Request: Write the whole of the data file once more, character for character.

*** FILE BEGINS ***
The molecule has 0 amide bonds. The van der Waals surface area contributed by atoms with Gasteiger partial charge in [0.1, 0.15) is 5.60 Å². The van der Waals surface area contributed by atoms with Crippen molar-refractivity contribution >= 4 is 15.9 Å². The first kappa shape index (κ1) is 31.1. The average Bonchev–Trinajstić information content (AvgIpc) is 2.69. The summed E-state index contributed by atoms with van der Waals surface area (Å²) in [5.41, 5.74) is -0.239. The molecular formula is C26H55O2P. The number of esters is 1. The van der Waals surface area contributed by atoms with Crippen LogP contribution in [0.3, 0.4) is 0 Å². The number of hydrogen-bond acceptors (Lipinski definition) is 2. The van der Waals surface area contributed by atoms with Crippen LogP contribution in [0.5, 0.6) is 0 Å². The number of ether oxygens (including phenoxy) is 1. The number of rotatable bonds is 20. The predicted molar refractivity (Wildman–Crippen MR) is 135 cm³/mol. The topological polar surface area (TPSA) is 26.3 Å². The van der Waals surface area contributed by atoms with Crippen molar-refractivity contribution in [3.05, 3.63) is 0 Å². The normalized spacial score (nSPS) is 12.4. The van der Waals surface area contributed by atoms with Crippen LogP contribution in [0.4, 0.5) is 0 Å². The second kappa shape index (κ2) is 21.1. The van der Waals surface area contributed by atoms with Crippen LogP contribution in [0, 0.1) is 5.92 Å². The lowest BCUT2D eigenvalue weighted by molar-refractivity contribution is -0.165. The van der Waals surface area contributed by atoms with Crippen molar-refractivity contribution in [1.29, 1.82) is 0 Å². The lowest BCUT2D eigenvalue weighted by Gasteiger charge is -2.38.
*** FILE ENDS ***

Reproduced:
The molecule has 0 amide bonds. The van der Waals surface area contributed by atoms with Gasteiger partial charge in [0.1, 0.15) is 5.60 Å². The van der Waals surface area contributed by atoms with Crippen molar-refractivity contribution >= 4 is 15.9 Å². The first kappa shape index (κ1) is 31.1. The average Bonchev–Trinajstić information content (AvgIpc) is 2.69. The summed E-state index contributed by atoms with van der Waals surface area (Å²) in [5.41, 5.74) is -0.239. The molecular formula is C26H55O2P. The number of esters is 1. The van der Waals surface area contributed by atoms with Crippen LogP contribution in [0.3, 0.4) is 0 Å². The number of hydrogen-bond acceptors (Lipinski definition) is 2. The van der Waals surface area contributed by atoms with Crippen LogP contribution in [0.5, 0.6) is 0 Å². The number of ether oxygens (including phenoxy) is 1. The number of rotatable bonds is 20. The predicted molar refractivity (Wildman–Crippen MR) is 135 cm³/mol. The topological polar surface area (TPSA) is 26.3 Å². The van der Waals surface area contributed by atoms with Crippen molar-refractivity contribution in [3.05, 3.63) is 0 Å². The normalized spacial score (nSPS) is 12.4. The van der Waals surface area contributed by atoms with Crippen LogP contribution in [0.4, 0.5) is 0 Å². The second kappa shape index (κ2) is 21.1. The van der Waals surface area contributed by atoms with Crippen LogP contribution in [0, 0.1) is 5.92 Å². The lowest BCUT2D eigenvalue weighted by molar-refractivity contribution is -0.165. The van der Waals surface area contributed by atoms with Crippen molar-refractivity contribution in [1.29, 1.82) is 0 Å². The lowest BCUT2D eigenvalue weighted by Gasteiger charge is -2.38.